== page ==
Exerpt from ARTnews, New York, February 1998 by Jonathan Turner
Maree Azzopardi is a photographer who damages her imagery. Applying paint, goldleaf and charcoal, Azzopardi crumples her photographs to create networks of veins and creases which crisscross her fragmented portraits. She coats her works with layers of honey-coloured varnishes, which she then sands down to increase the matt effect, rephotographing the manipulated results. Her compositions are oblique, and the subject is often cropped by the frame itself. She seems to delve under the skin of her figures.
Much of Azzopardi’s work is closely aligned to religious imagery – crucifixes, fish, poses reminiscent of Mantegna’s Dead Christ, the colours of Caravaggio. “I was born on a small farm,” says Azzopardi,”And my whole childhood was obsessed with watching things being born and watching things rot, and having a house full of plastic Last Suppers and glow-in-the-dark Virgin Marys.”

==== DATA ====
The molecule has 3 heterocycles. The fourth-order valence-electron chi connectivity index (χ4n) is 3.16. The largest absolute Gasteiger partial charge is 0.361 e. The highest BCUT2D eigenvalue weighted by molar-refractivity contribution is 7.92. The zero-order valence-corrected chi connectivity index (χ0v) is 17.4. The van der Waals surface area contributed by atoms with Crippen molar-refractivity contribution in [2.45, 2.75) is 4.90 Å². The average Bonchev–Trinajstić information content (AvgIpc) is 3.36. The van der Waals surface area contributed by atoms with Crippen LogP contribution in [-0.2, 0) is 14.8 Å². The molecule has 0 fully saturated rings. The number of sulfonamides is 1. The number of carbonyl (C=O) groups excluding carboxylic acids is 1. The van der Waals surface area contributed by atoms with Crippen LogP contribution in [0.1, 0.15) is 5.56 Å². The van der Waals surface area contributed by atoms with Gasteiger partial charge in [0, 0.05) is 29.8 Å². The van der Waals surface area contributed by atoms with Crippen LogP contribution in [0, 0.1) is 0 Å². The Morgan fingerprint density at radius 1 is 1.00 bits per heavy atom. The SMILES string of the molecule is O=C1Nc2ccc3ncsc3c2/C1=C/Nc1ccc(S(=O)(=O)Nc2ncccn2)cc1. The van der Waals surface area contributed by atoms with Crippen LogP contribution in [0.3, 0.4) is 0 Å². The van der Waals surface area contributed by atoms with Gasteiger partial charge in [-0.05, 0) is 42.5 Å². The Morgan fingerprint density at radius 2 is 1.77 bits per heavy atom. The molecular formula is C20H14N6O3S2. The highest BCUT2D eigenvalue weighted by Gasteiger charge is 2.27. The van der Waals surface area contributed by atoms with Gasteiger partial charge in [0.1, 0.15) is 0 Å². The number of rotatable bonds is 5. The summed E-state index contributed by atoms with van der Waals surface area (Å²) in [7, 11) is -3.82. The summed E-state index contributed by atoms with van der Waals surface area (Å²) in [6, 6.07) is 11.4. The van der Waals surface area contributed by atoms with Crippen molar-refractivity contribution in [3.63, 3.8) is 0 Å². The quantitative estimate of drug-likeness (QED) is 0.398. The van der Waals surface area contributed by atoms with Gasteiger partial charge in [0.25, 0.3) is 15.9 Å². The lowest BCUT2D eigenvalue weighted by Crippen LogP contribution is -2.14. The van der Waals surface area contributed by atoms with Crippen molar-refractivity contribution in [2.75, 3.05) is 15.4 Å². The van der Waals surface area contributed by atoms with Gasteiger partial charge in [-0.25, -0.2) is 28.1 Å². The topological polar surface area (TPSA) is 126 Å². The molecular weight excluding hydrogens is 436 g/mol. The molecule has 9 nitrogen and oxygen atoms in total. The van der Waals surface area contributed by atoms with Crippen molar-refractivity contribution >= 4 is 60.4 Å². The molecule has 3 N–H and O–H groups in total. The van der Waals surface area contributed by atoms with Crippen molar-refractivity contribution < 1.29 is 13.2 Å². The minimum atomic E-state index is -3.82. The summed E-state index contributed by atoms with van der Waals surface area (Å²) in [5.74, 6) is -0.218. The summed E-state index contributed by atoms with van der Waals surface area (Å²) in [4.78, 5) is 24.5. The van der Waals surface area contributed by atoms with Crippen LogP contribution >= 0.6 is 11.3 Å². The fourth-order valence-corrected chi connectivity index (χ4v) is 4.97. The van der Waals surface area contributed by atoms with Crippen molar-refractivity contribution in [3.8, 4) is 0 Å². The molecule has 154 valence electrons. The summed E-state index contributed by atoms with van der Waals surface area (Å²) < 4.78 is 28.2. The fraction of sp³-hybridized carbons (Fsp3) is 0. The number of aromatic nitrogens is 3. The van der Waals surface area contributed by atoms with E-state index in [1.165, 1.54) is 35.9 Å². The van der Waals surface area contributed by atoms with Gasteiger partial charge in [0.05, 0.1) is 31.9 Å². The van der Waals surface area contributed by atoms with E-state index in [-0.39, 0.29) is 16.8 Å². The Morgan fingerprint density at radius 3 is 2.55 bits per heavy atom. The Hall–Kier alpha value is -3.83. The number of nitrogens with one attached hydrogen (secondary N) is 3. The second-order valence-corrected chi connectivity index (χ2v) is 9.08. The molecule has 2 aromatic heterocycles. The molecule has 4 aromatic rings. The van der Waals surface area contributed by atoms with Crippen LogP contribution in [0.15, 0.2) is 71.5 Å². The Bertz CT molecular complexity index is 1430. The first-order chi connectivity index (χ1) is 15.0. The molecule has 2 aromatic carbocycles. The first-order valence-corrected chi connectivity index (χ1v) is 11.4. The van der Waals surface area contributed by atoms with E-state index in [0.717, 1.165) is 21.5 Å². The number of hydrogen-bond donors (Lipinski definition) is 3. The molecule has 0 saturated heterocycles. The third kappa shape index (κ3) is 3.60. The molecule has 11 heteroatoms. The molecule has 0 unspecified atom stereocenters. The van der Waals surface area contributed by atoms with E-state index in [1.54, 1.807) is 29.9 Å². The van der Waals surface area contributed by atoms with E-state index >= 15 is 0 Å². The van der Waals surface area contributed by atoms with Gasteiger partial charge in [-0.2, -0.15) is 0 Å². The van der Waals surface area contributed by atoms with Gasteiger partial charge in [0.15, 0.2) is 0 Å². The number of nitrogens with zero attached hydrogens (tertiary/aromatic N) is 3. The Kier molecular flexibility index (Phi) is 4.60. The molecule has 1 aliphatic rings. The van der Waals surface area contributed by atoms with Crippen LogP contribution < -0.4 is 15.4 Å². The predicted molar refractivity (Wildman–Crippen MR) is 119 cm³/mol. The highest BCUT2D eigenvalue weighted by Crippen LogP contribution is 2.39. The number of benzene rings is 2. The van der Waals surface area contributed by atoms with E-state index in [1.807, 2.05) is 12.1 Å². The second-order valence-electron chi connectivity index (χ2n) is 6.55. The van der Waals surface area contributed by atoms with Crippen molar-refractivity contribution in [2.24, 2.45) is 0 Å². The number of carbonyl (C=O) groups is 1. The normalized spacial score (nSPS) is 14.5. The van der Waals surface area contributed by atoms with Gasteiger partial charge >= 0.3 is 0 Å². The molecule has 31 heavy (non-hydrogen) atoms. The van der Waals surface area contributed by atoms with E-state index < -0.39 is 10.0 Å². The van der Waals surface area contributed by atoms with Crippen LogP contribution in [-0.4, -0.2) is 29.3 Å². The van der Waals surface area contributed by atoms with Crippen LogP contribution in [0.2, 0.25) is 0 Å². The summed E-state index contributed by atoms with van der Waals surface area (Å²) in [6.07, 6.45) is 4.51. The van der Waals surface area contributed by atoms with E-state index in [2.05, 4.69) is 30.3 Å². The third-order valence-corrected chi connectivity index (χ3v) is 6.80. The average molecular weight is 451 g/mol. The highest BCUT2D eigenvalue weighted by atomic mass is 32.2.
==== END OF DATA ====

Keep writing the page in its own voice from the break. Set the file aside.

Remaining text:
Her third solos show at Gallery Savah in Sydney is dedicated to her Fishworks, which the artist describes as “large format photos of Madonnas, seafood, naked women and scaly fish, and a man with a loudspeaker in a small fishing boat, going around the island of Gozo saying the rosary.” These sensual images were mostly taken in the fishing villages of Malta and in the harbour of Gallipoli in southern Italy.
“I like working from mistakes,” says Azzopardi. “I like playing with the outcome. I think my work reminds people of old family photographs. It puts people in touch with another reality and dimension, a reference not so much to death, but to memories which might not necessarily be their own.
ARTnews, New York